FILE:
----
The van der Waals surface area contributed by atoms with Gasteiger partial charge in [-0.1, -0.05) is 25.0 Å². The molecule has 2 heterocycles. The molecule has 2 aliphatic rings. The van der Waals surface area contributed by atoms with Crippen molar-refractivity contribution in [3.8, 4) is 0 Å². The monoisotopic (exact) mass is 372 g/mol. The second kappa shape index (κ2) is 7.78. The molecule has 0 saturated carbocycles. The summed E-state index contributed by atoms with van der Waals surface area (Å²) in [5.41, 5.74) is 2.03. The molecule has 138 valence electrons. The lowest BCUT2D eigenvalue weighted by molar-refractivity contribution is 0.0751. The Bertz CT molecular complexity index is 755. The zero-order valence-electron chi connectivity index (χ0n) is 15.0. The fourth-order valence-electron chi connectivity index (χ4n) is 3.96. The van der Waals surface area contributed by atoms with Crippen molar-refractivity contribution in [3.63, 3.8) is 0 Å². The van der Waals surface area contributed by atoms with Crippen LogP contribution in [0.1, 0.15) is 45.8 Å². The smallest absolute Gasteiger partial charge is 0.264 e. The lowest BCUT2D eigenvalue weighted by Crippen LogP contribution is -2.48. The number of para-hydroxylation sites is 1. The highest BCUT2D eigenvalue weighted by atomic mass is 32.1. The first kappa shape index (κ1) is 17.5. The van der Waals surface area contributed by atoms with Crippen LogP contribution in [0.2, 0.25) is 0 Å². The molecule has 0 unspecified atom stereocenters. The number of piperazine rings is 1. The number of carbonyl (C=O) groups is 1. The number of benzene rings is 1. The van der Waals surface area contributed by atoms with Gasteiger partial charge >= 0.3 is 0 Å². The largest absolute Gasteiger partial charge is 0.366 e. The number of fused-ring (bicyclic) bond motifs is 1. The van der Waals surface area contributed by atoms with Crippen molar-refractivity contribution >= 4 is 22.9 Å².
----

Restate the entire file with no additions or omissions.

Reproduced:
The van der Waals surface area contributed by atoms with Gasteiger partial charge in [-0.1, -0.05) is 25.0 Å². The molecule has 2 heterocycles. The molecule has 2 aliphatic rings. The van der Waals surface area contributed by atoms with Crippen molar-refractivity contribution in [3.8, 4) is 0 Å². The monoisotopic (exact) mass is 372 g/mol. The second kappa shape index (κ2) is 7.78. The molecule has 0 saturated carbocycles. The summed E-state index contributed by atoms with van der Waals surface area (Å²) in [5.41, 5.74) is 2.03. The molecule has 138 valence electrons. The lowest BCUT2D eigenvalue weighted by molar-refractivity contribution is 0.0751. The Bertz CT molecular complexity index is 755. The zero-order valence-electron chi connectivity index (χ0n) is 15.0. The fourth-order valence-electron chi connectivity index (χ4n) is 3.96. The van der Waals surface area contributed by atoms with Crippen molar-refractivity contribution in [3.63, 3.8) is 0 Å². The van der Waals surface area contributed by atoms with Crippen LogP contribution in [0.1, 0.15) is 45.8 Å². The smallest absolute Gasteiger partial charge is 0.264 e. The lowest BCUT2D eigenvalue weighted by Crippen LogP contribution is -2.48. The number of para-hydroxylation sites is 1. The highest BCUT2D eigenvalue weighted by atomic mass is 32.1. The first kappa shape index (κ1) is 17.5. The van der Waals surface area contributed by atoms with Crippen LogP contribution in [0.2, 0.25) is 0 Å². The molecule has 0 unspecified atom stereocenters. The number of piperazine rings is 1. The number of carbonyl (C=O) groups is 1. The number of benzene rings is 1. The van der Waals surface area contributed by atoms with Gasteiger partial charge >= 0.3 is 0 Å². The largest absolute Gasteiger partial charge is 0.366 e. The number of fused-ring (bicyclic) bond motifs is 1. The van der Waals surface area contributed by atoms with Crippen molar-refractivity contribution >= 4 is 22.9 Å².